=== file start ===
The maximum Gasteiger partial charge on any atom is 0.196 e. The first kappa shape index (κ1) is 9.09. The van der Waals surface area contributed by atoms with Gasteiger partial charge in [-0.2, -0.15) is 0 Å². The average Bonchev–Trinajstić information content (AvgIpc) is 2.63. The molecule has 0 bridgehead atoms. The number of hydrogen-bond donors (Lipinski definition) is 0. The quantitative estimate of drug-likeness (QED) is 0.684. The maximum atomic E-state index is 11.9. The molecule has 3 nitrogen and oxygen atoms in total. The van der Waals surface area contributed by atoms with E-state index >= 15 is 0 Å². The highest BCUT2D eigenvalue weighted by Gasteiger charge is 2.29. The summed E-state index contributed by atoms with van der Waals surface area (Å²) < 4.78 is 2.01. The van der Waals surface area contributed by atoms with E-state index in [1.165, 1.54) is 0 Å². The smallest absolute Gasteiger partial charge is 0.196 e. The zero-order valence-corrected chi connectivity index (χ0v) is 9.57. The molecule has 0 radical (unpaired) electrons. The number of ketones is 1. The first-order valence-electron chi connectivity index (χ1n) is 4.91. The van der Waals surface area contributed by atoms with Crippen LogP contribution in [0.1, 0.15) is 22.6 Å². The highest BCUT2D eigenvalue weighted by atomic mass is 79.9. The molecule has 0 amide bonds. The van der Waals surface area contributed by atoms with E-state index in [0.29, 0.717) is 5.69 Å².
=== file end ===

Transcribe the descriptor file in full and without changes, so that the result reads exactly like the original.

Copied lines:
The maximum Gasteiger partial charge on any atom is 0.196 e. The first kappa shape index (κ1) is 9.09. The van der Waals surface area contributed by atoms with Gasteiger partial charge in [-0.2, -0.15) is 0 Å². The average Bonchev–Trinajstić information content (AvgIpc) is 2.63. The molecule has 0 bridgehead atoms. The number of hydrogen-bond donors (Lipinski definition) is 0. The quantitative estimate of drug-likeness (QED) is 0.684. The maximum atomic E-state index is 11.9. The molecule has 3 nitrogen and oxygen atoms in total. The van der Waals surface area contributed by atoms with E-state index >= 15 is 0 Å². The highest BCUT2D eigenvalue weighted by Gasteiger charge is 2.29. The summed E-state index contributed by atoms with van der Waals surface area (Å²) < 4.78 is 2.01. The van der Waals surface area contributed by atoms with E-state index in [1.165, 1.54) is 0 Å². The smallest absolute Gasteiger partial charge is 0.196 e. The zero-order valence-corrected chi connectivity index (χ0v) is 9.57. The molecule has 0 radical (unpaired) electrons. The number of ketones is 1. The first-order valence-electron chi connectivity index (χ1n) is 4.91. The van der Waals surface area contributed by atoms with Crippen LogP contribution in [0.1, 0.15) is 22.6 Å². The highest BCUT2D eigenvalue weighted by atomic mass is 79.9. The molecule has 0 amide bonds. The van der Waals surface area contributed by atoms with E-state index in [0.29, 0.717) is 5.69 Å².